Tarrant County pledges $2M for Texas A&M downtown Fort Worth campus expansion
See full Fort Worth Star-Telegram article by Abby Church here.
Tarrant County commissioners on Tuesday unanimously agreed to pledge $2 million over the next four years toward creating an entity to support Texas A&M’s downtown Fort Worth’s expansion.
Fort Worth Now, which is being rebranded as Fort Worth-Tarrant County Innovation Partnership, will receive $4 million. The city of Fort Worth will provide the other $2 million over the next four years.
Texas A&M leaders announced in May the university would expand its footprint in downtown Fort Worth.
The new development, dubbed “Aggieland North,” will add a law school building, research and innovation building and a the Gateway Conference Center to the law school located at Commerce Street.
The project’s budget comes out to around $255 million. The university hopes to break ground on the research and education buildings in the summer 2023 and finish construction by winter 2024.
The research and innovation center is expected to become a hub for research on topics like nutrition, emergency response, medical technology and advanced manufacturing. Companies such as Alcon, AT&T, Bell, Elbit Systems of America, Lockheed Martin, and Philips have expressed interest in partnering with Texas A&M’s new center to collaborate on research and potential workforce training, according to a November 2021 university press release.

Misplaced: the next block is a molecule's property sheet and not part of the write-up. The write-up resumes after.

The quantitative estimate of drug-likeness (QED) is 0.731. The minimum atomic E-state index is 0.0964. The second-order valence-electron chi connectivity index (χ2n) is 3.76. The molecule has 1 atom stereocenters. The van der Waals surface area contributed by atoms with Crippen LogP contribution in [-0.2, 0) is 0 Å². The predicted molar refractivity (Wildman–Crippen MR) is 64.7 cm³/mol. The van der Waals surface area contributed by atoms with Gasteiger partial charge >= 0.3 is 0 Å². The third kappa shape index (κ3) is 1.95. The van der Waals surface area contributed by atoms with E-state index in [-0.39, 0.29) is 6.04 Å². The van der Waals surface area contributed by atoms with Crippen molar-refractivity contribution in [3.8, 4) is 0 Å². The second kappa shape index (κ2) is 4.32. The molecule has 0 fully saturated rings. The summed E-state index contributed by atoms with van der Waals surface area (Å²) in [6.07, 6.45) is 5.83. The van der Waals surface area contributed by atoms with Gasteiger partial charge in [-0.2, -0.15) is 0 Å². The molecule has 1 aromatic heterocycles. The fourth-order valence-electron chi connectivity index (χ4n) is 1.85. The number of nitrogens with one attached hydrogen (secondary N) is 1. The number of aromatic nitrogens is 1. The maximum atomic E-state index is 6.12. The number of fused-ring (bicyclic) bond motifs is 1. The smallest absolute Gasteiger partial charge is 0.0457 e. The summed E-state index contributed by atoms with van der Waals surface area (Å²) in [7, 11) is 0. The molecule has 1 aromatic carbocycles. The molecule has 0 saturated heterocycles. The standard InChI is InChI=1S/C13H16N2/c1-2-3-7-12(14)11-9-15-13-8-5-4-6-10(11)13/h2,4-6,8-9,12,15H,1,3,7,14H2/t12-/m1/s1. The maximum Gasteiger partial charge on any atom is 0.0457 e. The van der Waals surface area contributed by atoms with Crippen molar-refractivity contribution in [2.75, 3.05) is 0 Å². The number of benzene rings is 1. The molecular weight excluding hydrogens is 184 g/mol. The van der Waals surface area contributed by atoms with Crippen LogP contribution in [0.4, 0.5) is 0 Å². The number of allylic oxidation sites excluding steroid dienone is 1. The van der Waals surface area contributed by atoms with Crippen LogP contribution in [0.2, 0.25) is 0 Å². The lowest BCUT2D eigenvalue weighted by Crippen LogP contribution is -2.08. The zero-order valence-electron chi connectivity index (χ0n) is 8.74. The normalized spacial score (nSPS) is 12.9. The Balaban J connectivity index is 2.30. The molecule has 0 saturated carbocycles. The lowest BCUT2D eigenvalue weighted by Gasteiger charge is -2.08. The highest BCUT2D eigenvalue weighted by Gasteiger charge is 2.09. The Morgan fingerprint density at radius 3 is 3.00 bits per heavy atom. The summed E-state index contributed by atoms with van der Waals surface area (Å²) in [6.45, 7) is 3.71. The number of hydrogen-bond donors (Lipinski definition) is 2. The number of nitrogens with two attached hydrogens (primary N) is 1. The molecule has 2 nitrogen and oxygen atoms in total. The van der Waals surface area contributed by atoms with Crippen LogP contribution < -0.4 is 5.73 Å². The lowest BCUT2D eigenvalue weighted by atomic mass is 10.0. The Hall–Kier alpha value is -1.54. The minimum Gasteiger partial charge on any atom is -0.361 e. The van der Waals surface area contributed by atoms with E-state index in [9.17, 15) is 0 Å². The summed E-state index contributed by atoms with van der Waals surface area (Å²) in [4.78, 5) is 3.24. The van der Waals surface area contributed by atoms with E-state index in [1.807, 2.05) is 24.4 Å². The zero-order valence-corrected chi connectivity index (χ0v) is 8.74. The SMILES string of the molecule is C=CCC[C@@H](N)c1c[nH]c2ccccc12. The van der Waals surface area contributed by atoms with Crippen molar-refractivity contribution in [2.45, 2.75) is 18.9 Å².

The expansion will bring the first Tier One research university to the city of Fort Worth, which are elite research institutions granted that status by either the Association of American Universities, the Carnegie Foundation for the Advancement of Teaching or the Center for Measuring University Performance.
The University of North Texas and UT Arlington are both considered Tier One.
The education alliance building will bring technical and professional courses from nearby Texas A&M partners to downtown Fort Worth. Prospective students will be able to take courses in biotechnology, nursing, and criminal justice from Tarleton State University, as well as engineering courses from Texas A&M.
The university’s expansion is seen as a historic catalyst for downtown Fort Worth development, particularly with residential building. The project is expected to bring to a new wave of young professionals to the city center, which could lead to more apartment high-rises.
Todd Burnette, managing director of the real estate professional services firm JLL’s Fort Worth office, has described the Texas A&M project as one of the most significant in the history of downtown.
“They’ll have three buildings arise when they’re finished there,” Burnette told the Star-Telegram this fall. “It will continue to attract companies. The most important thing today is hiring employees.”
Andy Taft, president of Downtown Fort Worth Inc., has said this should drive demand for studio housing for young adults.
“We have spoken to one developer who is working on a project downtown that will have smaller units, and so the price-per-unit will be lower,” Taft said this fall. “They mentioned that they believe that Texas A&M students would likely be in their prospect pool.”
Location Mentioned: Texas A&M University School of Law